Jacky Lorenzetti has revealed that not even his deep pockets could afford the asking price to bring England talisman Maro Itoje to Racing and save the Saracens lock from playing Championship rugby in 2020/21. 

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The London club goes head-to-head with the Parisians this Saturday in the semi-final of the Champions Cup, a match in which Itoje could have been wearing the colours of Racing if a deal was sealed in the wake of Saracens’ automatic relegation to the English second-tier earlier this year following repeated salary cap breaches. 

There were negotiations between Racing and Itoje about the possibility of the England second row making a switch to the Top 14, but those talks came to nothing.

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It was thought the attempted recruitment was cooled due to the rule that prevents Eddie Jones from selecting players who are not based in the country for England. However, Lorenzetti has now claimed there was another reason – what Itoje would have cost them. 

Ahead of the Champions Cup last-four encounter, the Racing owner was asked by rugbyrama.fr if Itoje was too greedy. He replied: “Yes, it was unplayable. You know, we weren’t the only ones at the time: Bordeaux, Lyon, Montpellier were all called upon. We were talking about a salary of €1million, that represented ten per cent of our payroll. We made the choice not to go any further.”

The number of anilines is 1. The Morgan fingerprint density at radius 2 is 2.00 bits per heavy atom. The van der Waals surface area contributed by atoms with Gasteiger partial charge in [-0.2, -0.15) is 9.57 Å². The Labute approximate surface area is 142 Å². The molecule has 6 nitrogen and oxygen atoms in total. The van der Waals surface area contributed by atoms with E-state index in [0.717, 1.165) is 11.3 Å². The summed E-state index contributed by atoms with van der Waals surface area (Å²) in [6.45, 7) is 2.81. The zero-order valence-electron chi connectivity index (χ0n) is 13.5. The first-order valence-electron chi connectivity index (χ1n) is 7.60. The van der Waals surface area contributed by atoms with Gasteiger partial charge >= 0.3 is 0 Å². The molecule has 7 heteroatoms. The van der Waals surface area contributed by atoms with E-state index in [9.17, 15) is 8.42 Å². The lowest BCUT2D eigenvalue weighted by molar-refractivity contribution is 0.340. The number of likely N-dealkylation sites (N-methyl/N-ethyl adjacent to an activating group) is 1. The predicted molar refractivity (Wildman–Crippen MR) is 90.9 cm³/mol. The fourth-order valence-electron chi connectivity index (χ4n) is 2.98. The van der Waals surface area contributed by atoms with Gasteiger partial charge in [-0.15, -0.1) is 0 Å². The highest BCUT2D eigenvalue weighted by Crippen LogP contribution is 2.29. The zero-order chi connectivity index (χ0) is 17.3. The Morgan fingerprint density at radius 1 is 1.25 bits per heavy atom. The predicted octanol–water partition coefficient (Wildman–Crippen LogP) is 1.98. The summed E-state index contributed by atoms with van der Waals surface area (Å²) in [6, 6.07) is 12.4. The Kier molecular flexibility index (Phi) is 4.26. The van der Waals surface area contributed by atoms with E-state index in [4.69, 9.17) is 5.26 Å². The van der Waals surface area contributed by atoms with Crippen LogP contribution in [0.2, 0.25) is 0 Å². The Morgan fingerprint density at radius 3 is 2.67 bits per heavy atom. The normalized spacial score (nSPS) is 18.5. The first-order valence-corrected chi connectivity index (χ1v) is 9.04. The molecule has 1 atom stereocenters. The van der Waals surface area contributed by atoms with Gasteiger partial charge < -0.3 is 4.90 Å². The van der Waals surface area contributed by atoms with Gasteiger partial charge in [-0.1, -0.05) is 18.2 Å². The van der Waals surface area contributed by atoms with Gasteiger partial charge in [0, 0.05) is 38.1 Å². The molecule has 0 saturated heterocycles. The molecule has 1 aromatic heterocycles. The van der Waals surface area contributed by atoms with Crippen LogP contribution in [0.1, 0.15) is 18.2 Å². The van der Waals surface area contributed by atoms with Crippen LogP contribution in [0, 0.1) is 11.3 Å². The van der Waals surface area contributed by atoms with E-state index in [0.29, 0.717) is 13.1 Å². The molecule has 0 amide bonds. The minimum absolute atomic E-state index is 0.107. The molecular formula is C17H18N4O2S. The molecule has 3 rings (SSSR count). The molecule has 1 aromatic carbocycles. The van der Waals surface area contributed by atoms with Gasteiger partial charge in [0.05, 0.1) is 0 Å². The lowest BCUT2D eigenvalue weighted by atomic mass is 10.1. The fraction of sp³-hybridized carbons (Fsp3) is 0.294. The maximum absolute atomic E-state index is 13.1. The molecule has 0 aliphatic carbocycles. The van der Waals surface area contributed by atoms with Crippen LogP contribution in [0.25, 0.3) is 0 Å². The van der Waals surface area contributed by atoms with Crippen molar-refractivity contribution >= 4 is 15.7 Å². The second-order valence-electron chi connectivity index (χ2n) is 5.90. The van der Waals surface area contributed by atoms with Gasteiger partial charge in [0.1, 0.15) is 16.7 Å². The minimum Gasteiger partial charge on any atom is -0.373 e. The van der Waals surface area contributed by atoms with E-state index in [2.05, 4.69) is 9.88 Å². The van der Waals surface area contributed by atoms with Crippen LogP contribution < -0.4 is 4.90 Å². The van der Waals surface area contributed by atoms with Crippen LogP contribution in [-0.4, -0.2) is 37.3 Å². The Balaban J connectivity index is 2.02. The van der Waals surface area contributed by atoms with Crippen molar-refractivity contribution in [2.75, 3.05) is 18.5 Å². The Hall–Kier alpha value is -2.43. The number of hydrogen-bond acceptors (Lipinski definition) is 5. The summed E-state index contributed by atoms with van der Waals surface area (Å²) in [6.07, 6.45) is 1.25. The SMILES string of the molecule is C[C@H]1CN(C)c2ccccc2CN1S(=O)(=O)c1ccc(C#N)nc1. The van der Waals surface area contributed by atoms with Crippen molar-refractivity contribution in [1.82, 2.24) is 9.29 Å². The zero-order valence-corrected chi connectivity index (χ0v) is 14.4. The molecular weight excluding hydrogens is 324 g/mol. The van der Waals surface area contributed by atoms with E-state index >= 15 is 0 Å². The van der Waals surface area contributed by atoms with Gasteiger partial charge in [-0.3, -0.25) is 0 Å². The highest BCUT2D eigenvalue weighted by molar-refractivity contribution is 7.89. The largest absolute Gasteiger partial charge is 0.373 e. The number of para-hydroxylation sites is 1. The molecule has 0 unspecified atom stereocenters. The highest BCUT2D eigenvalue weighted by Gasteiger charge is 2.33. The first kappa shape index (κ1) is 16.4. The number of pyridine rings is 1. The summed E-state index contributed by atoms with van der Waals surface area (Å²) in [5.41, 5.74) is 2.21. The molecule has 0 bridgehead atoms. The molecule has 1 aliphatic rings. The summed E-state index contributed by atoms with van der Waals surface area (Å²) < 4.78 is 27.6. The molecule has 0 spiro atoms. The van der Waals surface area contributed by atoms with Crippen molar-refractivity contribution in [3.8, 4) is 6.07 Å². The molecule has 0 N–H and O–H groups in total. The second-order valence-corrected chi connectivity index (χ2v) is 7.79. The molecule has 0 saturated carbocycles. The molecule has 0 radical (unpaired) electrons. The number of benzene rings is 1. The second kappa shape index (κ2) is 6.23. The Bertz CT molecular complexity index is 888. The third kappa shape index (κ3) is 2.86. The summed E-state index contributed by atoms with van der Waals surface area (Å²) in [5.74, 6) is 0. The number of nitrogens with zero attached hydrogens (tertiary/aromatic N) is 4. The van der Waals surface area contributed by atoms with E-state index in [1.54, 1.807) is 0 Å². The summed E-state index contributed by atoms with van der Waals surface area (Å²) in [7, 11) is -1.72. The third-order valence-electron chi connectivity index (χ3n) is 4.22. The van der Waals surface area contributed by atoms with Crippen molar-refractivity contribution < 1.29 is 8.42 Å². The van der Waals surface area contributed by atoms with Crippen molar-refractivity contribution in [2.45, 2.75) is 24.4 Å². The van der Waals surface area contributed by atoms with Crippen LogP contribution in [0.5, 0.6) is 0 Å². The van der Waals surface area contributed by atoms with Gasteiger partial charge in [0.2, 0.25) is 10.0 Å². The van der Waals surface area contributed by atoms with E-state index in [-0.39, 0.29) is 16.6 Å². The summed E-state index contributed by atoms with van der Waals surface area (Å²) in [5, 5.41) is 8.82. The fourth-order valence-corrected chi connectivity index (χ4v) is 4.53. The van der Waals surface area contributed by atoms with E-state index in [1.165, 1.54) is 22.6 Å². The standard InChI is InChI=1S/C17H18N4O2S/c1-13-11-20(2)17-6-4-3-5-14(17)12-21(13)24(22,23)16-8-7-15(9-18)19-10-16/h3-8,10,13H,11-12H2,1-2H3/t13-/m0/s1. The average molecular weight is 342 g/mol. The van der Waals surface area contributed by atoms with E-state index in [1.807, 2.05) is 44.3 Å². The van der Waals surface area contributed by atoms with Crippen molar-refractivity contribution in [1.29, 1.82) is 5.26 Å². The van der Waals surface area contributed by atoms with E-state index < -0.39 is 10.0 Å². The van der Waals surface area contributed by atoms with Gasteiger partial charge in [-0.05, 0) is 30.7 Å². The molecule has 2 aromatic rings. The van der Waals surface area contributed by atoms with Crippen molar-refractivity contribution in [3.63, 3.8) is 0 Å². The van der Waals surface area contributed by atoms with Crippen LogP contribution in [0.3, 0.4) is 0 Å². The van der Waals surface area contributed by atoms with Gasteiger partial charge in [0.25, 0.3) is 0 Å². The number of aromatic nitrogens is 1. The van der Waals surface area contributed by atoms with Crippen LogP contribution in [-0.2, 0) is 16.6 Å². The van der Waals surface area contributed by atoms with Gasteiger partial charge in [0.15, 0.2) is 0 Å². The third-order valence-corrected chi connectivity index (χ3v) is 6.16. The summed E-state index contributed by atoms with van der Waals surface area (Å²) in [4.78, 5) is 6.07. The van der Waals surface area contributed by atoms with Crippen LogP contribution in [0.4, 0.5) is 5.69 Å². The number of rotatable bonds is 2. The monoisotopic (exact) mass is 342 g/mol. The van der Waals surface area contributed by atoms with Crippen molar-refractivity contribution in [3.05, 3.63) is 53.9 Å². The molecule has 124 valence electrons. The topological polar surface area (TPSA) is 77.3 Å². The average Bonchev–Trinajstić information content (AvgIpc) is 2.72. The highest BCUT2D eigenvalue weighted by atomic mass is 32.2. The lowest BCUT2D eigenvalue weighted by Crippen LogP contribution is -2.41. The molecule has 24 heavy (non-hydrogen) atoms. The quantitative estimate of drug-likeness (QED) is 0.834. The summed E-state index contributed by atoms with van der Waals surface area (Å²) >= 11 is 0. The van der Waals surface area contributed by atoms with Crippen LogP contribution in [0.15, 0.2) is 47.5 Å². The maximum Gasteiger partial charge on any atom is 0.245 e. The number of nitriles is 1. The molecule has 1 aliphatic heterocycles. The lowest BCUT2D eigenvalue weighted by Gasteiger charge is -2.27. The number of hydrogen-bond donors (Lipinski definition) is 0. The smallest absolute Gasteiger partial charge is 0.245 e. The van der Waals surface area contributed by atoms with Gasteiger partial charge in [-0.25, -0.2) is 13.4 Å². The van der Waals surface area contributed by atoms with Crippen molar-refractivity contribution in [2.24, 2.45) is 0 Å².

Unlike in England, where the reintroduction of fans into stadiums has been paused by government concerns over rising Covid-19 cases, La Defense Arena in Paris will host 5,000 spectators on Saturday. Lorenzetti, though, doesn’t foresee rugby ever getting back to normal attendances unless a vaccine is found. “We are complying with the legislation: 5,000,” he said. 

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“We are currently seeing a worrying phenomenon for the entertainment world: the climate is anxiety-provoking, people are afraid to go out and go to matches… I see only one way out, the vaccine. I hope it will arrive soon to calm the body and the mind.”

With rugby’s finances under pressure around the world due to the ongoing pandemic, there has been speculation in recently in France that an investment fund named Novalpina could inject upwards of €200m into the sport. Lorenzetti, however, isn’t sold on this particular group becoming involved, instead suggesting CVC are the investors who might be best suited to a French rugby buy-in.

“There were hints on the part of Novalpina,” he said. “We will listen to everyone but today, there is an action carried out in rugby by a serious company, which manages €100billion and is called CVC.

“This investment fund has shares in the championship of England, the Celtic League and the deal with the Six Nations tournament is almost concluded. I’m not saying that it is with them that we must deal but CVC already has a good lead.”

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